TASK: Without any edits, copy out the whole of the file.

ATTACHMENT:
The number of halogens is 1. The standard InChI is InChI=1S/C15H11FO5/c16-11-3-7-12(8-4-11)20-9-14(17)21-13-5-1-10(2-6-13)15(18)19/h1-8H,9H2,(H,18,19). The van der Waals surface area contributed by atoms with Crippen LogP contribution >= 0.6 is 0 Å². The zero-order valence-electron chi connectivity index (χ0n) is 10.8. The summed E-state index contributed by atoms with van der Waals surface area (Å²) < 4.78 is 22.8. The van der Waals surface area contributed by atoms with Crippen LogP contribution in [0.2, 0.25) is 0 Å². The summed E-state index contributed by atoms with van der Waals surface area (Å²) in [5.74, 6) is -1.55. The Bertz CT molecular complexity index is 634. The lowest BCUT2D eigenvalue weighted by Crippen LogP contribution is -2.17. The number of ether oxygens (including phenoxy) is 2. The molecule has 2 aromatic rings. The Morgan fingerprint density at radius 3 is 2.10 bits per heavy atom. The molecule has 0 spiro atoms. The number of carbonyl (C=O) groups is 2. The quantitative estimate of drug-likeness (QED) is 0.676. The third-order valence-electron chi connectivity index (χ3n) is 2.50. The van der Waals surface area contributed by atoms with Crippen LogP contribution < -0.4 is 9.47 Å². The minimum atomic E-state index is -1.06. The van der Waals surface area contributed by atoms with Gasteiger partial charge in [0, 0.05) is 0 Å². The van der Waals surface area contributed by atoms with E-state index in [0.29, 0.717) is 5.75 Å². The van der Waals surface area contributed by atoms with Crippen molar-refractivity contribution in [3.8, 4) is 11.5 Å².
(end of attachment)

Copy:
The number of halogens is 1. The standard InChI is InChI=1S/C15H11FO5/c16-11-3-7-12(8-4-11)20-9-14(17)21-13-5-1-10(2-6-13)15(18)19/h1-8H,9H2,(H,18,19). The van der Waals surface area contributed by atoms with Crippen LogP contribution >= 0.6 is 0 Å². The zero-order valence-electron chi connectivity index (χ0n) is 10.8. The summed E-state index contributed by atoms with van der Waals surface area (Å²) < 4.78 is 22.8. The van der Waals surface area contributed by atoms with Crippen LogP contribution in [0.2, 0.25) is 0 Å². The summed E-state index contributed by atoms with van der Waals surface area (Å²) in [5.74, 6) is -1.55. The Bertz CT molecular complexity index is 634. The lowest BCUT2D eigenvalue weighted by Crippen LogP contribution is -2.17. The number of ether oxygens (including phenoxy) is 2. The molecule has 2 aromatic rings. The Morgan fingerprint density at radius 3 is 2.10 bits per heavy atom. The molecule has 0 spiro atoms. The number of carbonyl (C=O) groups is 2. The quantitative estimate of drug-likeness (QED) is 0.676. The third-order valence-electron chi connectivity index (χ3n) is 2.50. The van der Waals surface area contributed by atoms with Crippen LogP contribution < -0.4 is 9.47 Å². The minimum atomic E-state index is -1.06. The van der Waals surface area contributed by atoms with Gasteiger partial charge in [0, 0.05) is 0 Å². The van der Waals surface area contributed by atoms with E-state index in [0.29, 0.717) is 5.75 Å². The van der Waals surface area contributed by atoms with Crippen molar-refractivity contribution in [3.8, 4) is 11.5 Å².